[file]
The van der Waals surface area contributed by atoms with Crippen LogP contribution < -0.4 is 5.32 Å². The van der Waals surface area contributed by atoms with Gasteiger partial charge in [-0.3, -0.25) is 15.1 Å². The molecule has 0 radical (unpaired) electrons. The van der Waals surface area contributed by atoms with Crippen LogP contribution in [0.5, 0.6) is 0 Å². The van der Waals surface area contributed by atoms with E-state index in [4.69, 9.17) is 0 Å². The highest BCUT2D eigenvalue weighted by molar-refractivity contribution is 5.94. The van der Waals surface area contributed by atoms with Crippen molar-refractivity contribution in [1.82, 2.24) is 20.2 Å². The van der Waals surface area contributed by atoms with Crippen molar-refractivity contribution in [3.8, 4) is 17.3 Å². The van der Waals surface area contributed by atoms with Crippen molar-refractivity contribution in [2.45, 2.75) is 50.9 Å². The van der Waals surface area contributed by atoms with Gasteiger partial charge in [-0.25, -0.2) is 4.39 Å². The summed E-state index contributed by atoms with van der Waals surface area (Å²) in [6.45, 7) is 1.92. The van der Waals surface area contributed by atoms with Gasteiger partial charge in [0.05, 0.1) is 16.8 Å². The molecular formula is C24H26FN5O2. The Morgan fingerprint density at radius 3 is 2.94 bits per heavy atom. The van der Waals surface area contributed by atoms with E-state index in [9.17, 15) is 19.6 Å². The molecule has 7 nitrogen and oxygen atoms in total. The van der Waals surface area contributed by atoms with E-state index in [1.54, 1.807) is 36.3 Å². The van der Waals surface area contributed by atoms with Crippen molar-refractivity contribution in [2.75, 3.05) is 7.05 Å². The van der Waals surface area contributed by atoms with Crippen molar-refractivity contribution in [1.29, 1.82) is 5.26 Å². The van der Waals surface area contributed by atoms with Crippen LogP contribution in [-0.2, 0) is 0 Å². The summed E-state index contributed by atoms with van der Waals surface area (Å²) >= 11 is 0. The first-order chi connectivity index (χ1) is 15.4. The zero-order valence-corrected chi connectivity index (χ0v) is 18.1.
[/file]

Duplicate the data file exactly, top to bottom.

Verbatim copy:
The van der Waals surface area contributed by atoms with Crippen LogP contribution < -0.4 is 5.32 Å². The van der Waals surface area contributed by atoms with Gasteiger partial charge in [-0.3, -0.25) is 15.1 Å². The molecule has 0 radical (unpaired) electrons. The van der Waals surface area contributed by atoms with Crippen LogP contribution in [0.5, 0.6) is 0 Å². The van der Waals surface area contributed by atoms with E-state index in [4.69, 9.17) is 0 Å². The highest BCUT2D eigenvalue weighted by molar-refractivity contribution is 5.94. The van der Waals surface area contributed by atoms with Crippen molar-refractivity contribution in [1.82, 2.24) is 20.2 Å². The van der Waals surface area contributed by atoms with Crippen molar-refractivity contribution in [3.8, 4) is 17.3 Å². The van der Waals surface area contributed by atoms with Crippen molar-refractivity contribution in [2.45, 2.75) is 50.9 Å². The van der Waals surface area contributed by atoms with Gasteiger partial charge in [-0.25, -0.2) is 4.39 Å². The summed E-state index contributed by atoms with van der Waals surface area (Å²) in [6.45, 7) is 1.92. The van der Waals surface area contributed by atoms with Gasteiger partial charge in [0.05, 0.1) is 16.8 Å². The molecular formula is C24H26FN5O2. The Morgan fingerprint density at radius 3 is 2.94 bits per heavy atom. The van der Waals surface area contributed by atoms with E-state index in [9.17, 15) is 19.6 Å². The molecule has 7 nitrogen and oxygen atoms in total. The van der Waals surface area contributed by atoms with E-state index in [1.54, 1.807) is 36.3 Å². The van der Waals surface area contributed by atoms with Crippen molar-refractivity contribution in [2.75, 3.05) is 7.05 Å². The van der Waals surface area contributed by atoms with Crippen molar-refractivity contribution in [1.29, 1.82) is 5.26 Å². The van der Waals surface area contributed by atoms with Crippen LogP contribution in [-0.2, 0) is 0 Å². The summed E-state index contributed by atoms with van der Waals surface area (Å²) >= 11 is 0. The first-order chi connectivity index (χ1) is 15.4. The zero-order valence-corrected chi connectivity index (χ0v) is 18.1.